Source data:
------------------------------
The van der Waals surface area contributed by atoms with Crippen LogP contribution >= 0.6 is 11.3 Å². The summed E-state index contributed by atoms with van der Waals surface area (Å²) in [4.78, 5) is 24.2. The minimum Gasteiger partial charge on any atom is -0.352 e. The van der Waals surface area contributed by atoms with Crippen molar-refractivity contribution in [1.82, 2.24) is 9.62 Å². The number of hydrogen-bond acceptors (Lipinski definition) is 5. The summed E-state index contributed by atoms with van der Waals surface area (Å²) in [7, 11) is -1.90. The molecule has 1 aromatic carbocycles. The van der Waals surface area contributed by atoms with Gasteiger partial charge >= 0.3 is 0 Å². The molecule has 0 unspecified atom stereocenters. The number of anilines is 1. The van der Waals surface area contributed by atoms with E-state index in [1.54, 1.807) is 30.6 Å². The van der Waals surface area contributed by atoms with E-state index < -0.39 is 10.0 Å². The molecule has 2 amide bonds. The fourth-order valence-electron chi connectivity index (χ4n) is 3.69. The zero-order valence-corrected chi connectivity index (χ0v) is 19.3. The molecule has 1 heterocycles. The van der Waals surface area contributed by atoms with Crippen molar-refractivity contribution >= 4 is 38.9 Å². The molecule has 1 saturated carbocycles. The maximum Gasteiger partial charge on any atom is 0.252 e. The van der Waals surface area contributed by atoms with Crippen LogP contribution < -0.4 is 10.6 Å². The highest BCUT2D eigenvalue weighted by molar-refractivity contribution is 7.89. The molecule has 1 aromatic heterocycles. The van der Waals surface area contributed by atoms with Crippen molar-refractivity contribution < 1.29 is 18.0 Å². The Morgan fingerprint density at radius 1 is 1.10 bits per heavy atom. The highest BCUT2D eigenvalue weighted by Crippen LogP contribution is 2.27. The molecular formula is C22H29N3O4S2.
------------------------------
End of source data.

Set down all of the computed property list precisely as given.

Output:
The van der Waals surface area contributed by atoms with Crippen LogP contribution >= 0.6 is 11.3 Å². The summed E-state index contributed by atoms with van der Waals surface area (Å²) in [4.78, 5) is 24.2. The minimum Gasteiger partial charge on any atom is -0.352 e. The van der Waals surface area contributed by atoms with Crippen molar-refractivity contribution in [1.82, 2.24) is 9.62 Å². The number of hydrogen-bond acceptors (Lipinski definition) is 5. The summed E-state index contributed by atoms with van der Waals surface area (Å²) in [7, 11) is -1.90. The molecule has 1 aromatic carbocycles. The van der Waals surface area contributed by atoms with Gasteiger partial charge >= 0.3 is 0 Å². The molecule has 0 unspecified atom stereocenters. The number of anilines is 1. The van der Waals surface area contributed by atoms with E-state index in [1.54, 1.807) is 30.6 Å². The van der Waals surface area contributed by atoms with E-state index < -0.39 is 10.0 Å². The molecule has 2 amide bonds. The fourth-order valence-electron chi connectivity index (χ4n) is 3.69. The zero-order valence-corrected chi connectivity index (χ0v) is 19.3. The molecule has 1 heterocycles. The van der Waals surface area contributed by atoms with Crippen molar-refractivity contribution >= 4 is 38.9 Å². The molecule has 1 saturated carbocycles. The maximum Gasteiger partial charge on any atom is 0.252 e. The van der Waals surface area contributed by atoms with Crippen LogP contribution < -0.4 is 10.6 Å². The highest BCUT2D eigenvalue weighted by molar-refractivity contribution is 7.89. The molecule has 1 aromatic heterocycles. The van der Waals surface area contributed by atoms with Crippen molar-refractivity contribution < 1.29 is 18.0 Å². The Morgan fingerprint density at radius 1 is 1.10 bits per heavy atom. The highest BCUT2D eigenvalue weighted by Crippen LogP contribution is 2.27. The molecular formula is C22H29N3O4S2.